Rachmaninoff's Third Piano Concerto is considered one of the most technically challenging works ever composed for the instrument. For virtuosic pianist Garrick Ohlsson, it had been a long-time friend.
"I learned this piece when I was 15. My teacher gave it to me," said Ohlsson, who together with the Baltimore Symphony Orchestra led by Marin Alsop, performs the 20th century masterpiece as part of Alsop's "Off the Cuff" series Friday at Strathmore. "This piece is a particular favorite because ... it's inspired and has enormous range and goes from melancholy to great human triumph and joy at its end."
Indeed, Rachmaninoff composed his Third Piano Concerto in 1909 in preparation for his first American tour. His intent was to make a lasting impression on American audiences with what Ohlsson refers to as "a real test for a pianist, providing everything that is required of a virtuoso from the simplest lyricism to the most complex, thundering cascades of octaves and chords and complex counterpoint."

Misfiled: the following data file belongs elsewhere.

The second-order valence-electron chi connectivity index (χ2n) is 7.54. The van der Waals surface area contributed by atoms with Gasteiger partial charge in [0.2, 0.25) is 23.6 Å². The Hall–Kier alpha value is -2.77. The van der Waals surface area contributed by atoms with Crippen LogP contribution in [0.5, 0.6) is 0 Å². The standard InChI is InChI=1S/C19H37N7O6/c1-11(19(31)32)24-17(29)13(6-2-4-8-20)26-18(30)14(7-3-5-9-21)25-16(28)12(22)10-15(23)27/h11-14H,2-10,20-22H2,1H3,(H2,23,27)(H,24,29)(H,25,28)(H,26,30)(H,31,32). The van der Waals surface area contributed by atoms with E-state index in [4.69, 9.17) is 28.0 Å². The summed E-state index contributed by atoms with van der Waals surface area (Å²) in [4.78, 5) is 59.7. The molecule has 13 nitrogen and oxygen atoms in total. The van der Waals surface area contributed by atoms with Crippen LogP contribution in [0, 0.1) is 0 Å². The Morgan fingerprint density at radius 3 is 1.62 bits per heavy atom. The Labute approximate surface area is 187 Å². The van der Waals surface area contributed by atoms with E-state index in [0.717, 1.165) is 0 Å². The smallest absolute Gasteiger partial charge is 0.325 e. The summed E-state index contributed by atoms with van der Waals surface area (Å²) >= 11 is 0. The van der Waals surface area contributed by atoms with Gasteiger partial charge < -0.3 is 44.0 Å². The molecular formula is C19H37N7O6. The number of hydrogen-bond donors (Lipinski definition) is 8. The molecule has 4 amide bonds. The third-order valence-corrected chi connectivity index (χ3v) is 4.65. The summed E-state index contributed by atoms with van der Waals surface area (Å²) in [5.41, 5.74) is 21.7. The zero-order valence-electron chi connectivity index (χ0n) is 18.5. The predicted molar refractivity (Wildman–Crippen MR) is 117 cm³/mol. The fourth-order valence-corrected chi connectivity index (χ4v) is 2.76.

To the listener, however, the piece is quintessentially Rachmaninoff.
|BSO "Off the Cuff Series": Rachmaninoff's Third Piano Concerto|
|Where: Strathmore, 5301 Tuckerman Lane, North Bethesda|
|When: 8:15 p.m. Friday|
|Info: $39 to $72; 410-783-8000; bsomusic.org|
"He was asked about his extraordinarily high standard of performance and how he achieved that," Ohlsson continued. "Rachmaninoff said, 'Sadly the horizon is always receding.' In other words, the better you make it, the better you can get. You climb the mountain and you realize there are more mountains to climb and the horizon keeps getting farther away! "I think it's what one of my teachers used to call 'designed dissatisfaction.' "
Ohlsson, on the other hand, views a high performance standard as one in which the musician always strives for perfection.
"I think that's why we work so terribly hard as musicians," he explained. "You can't always achieve inspiration, but you can achieve a certain degree of excellence."
Ohlsson, a prolific recording artist in addition to his numerous guest appearances each season with orchestras worldwide, consistently puts the music ahead of his ego, believing that we are all in something bigger than ourselves.
"I want people to know how wonderful the Rachmaninoff Third Concerto is. It will really turn me on if they get excited about the piece," he said.